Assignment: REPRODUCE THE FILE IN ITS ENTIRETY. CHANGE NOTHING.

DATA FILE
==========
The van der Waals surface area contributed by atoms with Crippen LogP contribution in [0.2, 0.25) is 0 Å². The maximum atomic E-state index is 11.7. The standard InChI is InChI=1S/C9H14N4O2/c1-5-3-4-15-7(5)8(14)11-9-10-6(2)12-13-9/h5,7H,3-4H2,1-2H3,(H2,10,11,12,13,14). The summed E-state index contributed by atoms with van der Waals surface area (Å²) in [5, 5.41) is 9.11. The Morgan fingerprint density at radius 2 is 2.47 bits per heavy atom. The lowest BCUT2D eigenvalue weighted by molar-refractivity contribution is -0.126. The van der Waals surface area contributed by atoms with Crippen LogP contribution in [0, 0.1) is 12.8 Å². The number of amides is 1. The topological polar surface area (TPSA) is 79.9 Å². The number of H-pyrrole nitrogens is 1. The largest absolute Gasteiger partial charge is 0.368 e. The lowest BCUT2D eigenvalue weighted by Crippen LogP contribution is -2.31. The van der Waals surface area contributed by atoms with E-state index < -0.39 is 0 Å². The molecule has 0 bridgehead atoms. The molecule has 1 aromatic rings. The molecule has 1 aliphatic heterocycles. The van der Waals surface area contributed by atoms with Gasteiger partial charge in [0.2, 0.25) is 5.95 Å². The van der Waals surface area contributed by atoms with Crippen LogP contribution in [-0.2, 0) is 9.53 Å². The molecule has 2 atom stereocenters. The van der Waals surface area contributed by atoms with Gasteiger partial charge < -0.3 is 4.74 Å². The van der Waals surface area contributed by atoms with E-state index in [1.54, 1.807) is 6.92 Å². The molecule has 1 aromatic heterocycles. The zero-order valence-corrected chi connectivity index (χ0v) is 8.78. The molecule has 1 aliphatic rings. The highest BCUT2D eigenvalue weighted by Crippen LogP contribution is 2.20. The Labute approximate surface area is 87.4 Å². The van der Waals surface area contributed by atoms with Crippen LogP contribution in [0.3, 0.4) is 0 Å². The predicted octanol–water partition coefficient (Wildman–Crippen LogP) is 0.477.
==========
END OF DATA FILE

The van der Waals surface area contributed by atoms with Crippen LogP contribution in [0.2, 0.25) is 0 Å². The maximum atomic E-state index is 11.7. The standard InChI is InChI=1S/C9H14N4O2/c1-5-3-4-15-7(5)8(14)11-9-10-6(2)12-13-9/h5,7H,3-4H2,1-2H3,(H2,10,11,12,13,14). The summed E-state index contributed by atoms with van der Waals surface area (Å²) in [5, 5.41) is 9.11. The Morgan fingerprint density at radius 2 is 2.47 bits per heavy atom. The lowest BCUT2D eigenvalue weighted by molar-refractivity contribution is -0.126. The van der Waals surface area contributed by atoms with Crippen LogP contribution in [0, 0.1) is 12.8 Å². The number of amides is 1. The topological polar surface area (TPSA) is 79.9 Å². The number of H-pyrrole nitrogens is 1. The largest absolute Gasteiger partial charge is 0.368 e. The lowest BCUT2D eigenvalue weighted by Crippen LogP contribution is -2.31. The van der Waals surface area contributed by atoms with E-state index < -0.39 is 0 Å². The molecule has 0 bridgehead atoms. The molecule has 1 aromatic rings. The molecule has 1 aliphatic heterocycles. The van der Waals surface area contributed by atoms with Gasteiger partial charge in [0.2, 0.25) is 5.95 Å². The van der Waals surface area contributed by atoms with Crippen LogP contribution in [-0.2, 0) is 9.53 Å². The molecule has 2 atom stereocenters. The van der Waals surface area contributed by atoms with Gasteiger partial charge < -0.3 is 4.74 Å². The van der Waals surface area contributed by atoms with E-state index in [1.54, 1.807) is 6.92 Å². The molecule has 1 aromatic heterocycles. The zero-order valence-corrected chi connectivity index (χ0v) is 8.78. The molecule has 1 aliphatic rings. The highest BCUT2D eigenvalue weighted by Crippen LogP contribution is 2.20. The Labute approximate surface area is 87.4 Å². The van der Waals surface area contributed by atoms with Crippen LogP contribution in [0.3, 0.4) is 0 Å². The predicted octanol–water partition coefficient (Wildman–Crippen LogP) is 0.477.